Among 21 patients who had pre-treatment tissue analyzed by LymphC3x, we found that there was discordance between the protocol-specified standard clinicopathological diagnosis of PMBCL and the gene expression- based method. These findings are thought-provoking since, in small trials of PMBCL, even a few misclassified patients may have a great impact on interpretation of the results. We believe that developing objective diagnostic criteria based on quantitative methods, such as gene expression signatures, will be an important step in designing treatment strategies for B-cell lymphoma patients with mediastinal lesions and for comparing results across PMBCL trials.
This trial is limited by the small number of evaluable patients and diagnostic heterogeneity. However, the entities included are rare, and we involved three institutions to enroll 32 patients. One of the challenges when interpreting the clinical efficacy and progression-free/overall survival data of patients treated with the BV-R-CHP regimen is the fact that consolidative radiation was used in about 50% of all patients enrolled on this trial. The protocol was designed in 2011-2012 when R-CHOP followed by consolidative radiation therapy was utilized by most centers for PMBCL patients. Therefore, the protocol allowed investigators to use consolidative radiotherapy after completion of BV-R-CHP. It is important to note that the end-of-treatment response assessment was performed before radiation. Interestingly, there were no statistically significant differences in progression-free or overall survival between patients who received consolidative radiation and those who did not. There were no clear differences in patients’ characteristics between those who received consolidative radiotherapy and those who did not other than institutional practice differences. Of the four patients who did not achieve metabolic complete response on end-of-treatment imaging, two received consolidative radiation therapy and two did not. Longer follow-up will be necessary to determine whether there are any long-term toxicities of radiation in the study participants (with the majority of patients having received proton radiation). Of note, an ongoing randomized trial in patients with PMBCL may allow us to determine whether consolidative radiation therapy after frontline chemoimmunotherapy is necessary in patients who achieve metabolic complete response after systemic treatment (ClinicalTrial.gov identifier: NCT01599559).
BV in combination with R-CHP with or without consolidative radiation therapy is a feasible and active frontline treatment in patients with CD30+ B-cell lymphomas. The safety profile of this regimen, ease of administration and preliminary efficacy data appear promising. The next generation of trials in CD30+ B-cell lymphomas and PMBCL should take into consideration the clinical and biological heterogeneity of these lymphomas. Ultimately, developing treatment regimens that will be tailored to unique tumor and patient characteristics will result in improved outcomes and will minimize treatment-related toxicities.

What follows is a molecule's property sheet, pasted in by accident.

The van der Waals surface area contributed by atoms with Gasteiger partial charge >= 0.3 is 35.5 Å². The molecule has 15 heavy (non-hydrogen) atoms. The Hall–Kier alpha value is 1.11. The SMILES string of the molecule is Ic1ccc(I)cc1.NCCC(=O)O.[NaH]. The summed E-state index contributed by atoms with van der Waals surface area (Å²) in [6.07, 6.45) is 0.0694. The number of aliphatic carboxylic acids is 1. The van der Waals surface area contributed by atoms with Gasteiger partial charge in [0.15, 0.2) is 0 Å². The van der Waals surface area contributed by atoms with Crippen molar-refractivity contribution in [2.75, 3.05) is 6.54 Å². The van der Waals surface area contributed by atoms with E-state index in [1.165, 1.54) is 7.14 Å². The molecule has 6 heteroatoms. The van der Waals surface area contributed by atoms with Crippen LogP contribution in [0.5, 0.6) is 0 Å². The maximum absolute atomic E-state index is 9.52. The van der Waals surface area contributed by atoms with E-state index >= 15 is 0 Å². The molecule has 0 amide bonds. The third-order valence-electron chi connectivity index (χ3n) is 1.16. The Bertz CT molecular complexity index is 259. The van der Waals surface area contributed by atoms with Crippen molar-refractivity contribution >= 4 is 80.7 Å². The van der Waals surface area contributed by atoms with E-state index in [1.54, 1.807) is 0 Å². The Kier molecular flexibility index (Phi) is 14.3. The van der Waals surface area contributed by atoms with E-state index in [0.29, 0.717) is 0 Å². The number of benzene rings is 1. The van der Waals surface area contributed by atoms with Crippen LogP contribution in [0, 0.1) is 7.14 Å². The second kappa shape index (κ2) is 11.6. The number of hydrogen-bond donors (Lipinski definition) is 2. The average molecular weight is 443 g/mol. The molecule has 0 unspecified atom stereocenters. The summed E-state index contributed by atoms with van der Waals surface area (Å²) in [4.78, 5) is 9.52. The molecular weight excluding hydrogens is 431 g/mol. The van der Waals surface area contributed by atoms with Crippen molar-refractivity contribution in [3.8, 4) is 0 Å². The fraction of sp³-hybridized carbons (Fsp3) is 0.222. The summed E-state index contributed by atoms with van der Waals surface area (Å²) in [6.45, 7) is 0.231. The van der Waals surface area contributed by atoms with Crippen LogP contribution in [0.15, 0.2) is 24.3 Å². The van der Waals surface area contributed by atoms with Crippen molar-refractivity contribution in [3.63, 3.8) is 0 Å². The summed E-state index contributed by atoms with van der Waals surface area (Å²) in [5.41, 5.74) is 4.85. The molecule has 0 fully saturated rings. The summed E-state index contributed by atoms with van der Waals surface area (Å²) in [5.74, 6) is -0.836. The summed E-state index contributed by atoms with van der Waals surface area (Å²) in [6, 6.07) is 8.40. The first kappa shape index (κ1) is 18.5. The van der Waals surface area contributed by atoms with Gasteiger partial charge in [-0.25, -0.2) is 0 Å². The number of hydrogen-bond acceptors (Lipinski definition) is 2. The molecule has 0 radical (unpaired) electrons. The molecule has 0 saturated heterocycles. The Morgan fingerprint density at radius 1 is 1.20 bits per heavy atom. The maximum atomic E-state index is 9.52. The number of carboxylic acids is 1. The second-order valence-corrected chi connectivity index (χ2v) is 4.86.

- Received September 19, 2019
- Accepted May 14, 2020
JS has received research funding from Seattle Genetics, BMS, Merck, Celgene, Incyte, and Pharmacyclics and honoraria for consultancy from Seattle Genetics, BMS, Kite, Kyowa, and Astra-Zeneca. DL has received research funding from Curis, Takeda, and Triphase and honoraria for consultancy from Curis and Celgene and for participation in a speakers’ bureau from Seattle Genetics. SDN has received research funding from Roche, Incyte, Rafael, Aileron, Takeda/Millenium, Debiopharm, and Atara and honoraria for consultancy from Merck. SKB has received research funding from Seattle Genetics, Merck, Celgene, Takeda, and Bayer, and honoraria for consultancy from Janssen, for educational activity from Mundipharma, and for advisory board work from Seattle Genetics. NK has received research funding from BMS and Janssen and honoraria for consultancy from Seattle Genetics and for participation in a speakers’ bureau from Genentech. EAC has received honoraria for consultancy from Novarti. JG has received honoraria for consultancy from Seattle Genetics. CS has received research funding from BMS and Tioma and honoraria for consultancy from Seattle Genetics, Roche, Bayer, and Curis; CS is also named as an inventor on a patent filed by the National Cancer Institute "Methods for determining lymphoma type". SJS has received research funding from Celgene, Genentech, Merck, and Novartis and honoraria for consultancy from Celgene, Dava Oncology, Merck, Nordic Nanovector, Novartis, Genentech, Gilead, and Pfizer. AM has received research funding from Merck. MSL has received honoraria for consultancy from Seattle Genetics. SMB, SJN, JEF, SG, LS, SM, TSW, CK, HJB, MY, JPP, AMB, SSH, HK, RN, and MR have no conflicts of interest to disclose.
JS and SJS designed the study; JS analyzed the data and wrote the manuscript; SMB, SJN, LS, HJB, MY and SM performed research and analyzed the data; DL, SDN, SKB, NK, JEF, SG, EAC, JG, TSW, CK, JPP and AM provided treatment and follow-up for patients on the study; AMB, SSH, RN, CS, MSL and MR were involved in research design and analysis of the correlative studies. All authors read, critically reviewed and approved the manuscript. The authors would like to thank Dr. Elena Gitelson, in memoriam, who was involved with the initial trial conception and protocol discussions.